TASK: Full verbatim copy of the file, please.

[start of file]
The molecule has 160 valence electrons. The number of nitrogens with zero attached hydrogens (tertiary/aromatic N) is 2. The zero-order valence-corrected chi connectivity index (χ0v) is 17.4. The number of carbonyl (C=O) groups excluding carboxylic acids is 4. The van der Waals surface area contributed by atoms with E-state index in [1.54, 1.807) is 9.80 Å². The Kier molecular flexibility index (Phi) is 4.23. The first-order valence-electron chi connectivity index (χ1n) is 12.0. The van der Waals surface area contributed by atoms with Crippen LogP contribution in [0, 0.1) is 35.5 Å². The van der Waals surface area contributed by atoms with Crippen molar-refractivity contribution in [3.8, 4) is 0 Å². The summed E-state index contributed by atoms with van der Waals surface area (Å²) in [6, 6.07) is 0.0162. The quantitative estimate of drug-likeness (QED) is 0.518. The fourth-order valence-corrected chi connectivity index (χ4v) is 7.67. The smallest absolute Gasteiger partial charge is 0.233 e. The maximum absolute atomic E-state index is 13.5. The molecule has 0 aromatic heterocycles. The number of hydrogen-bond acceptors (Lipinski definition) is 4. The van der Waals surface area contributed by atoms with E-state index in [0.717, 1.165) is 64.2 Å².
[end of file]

The molecule has 160 valence electrons. The number of nitrogens with zero attached hydrogens (tertiary/aromatic N) is 2. The zero-order valence-corrected chi connectivity index (χ0v) is 17.4. The number of carbonyl (C=O) groups excluding carboxylic acids is 4. The van der Waals surface area contributed by atoms with E-state index in [1.54, 1.807) is 9.80 Å². The Kier molecular flexibility index (Phi) is 4.23. The first-order valence-electron chi connectivity index (χ1n) is 12.0. The van der Waals surface area contributed by atoms with Crippen LogP contribution in [0, 0.1) is 35.5 Å². The van der Waals surface area contributed by atoms with Crippen molar-refractivity contribution in [3.8, 4) is 0 Å². The summed E-state index contributed by atoms with van der Waals surface area (Å²) in [6, 6.07) is 0.0162. The quantitative estimate of drug-likeness (QED) is 0.518. The fourth-order valence-corrected chi connectivity index (χ4v) is 7.67. The smallest absolute Gasteiger partial charge is 0.233 e. The maximum absolute atomic E-state index is 13.5. The molecule has 0 aromatic heterocycles. The number of hydrogen-bond acceptors (Lipinski definition) is 4. The van der Waals surface area contributed by atoms with E-state index in [0.717, 1.165) is 64.2 Å².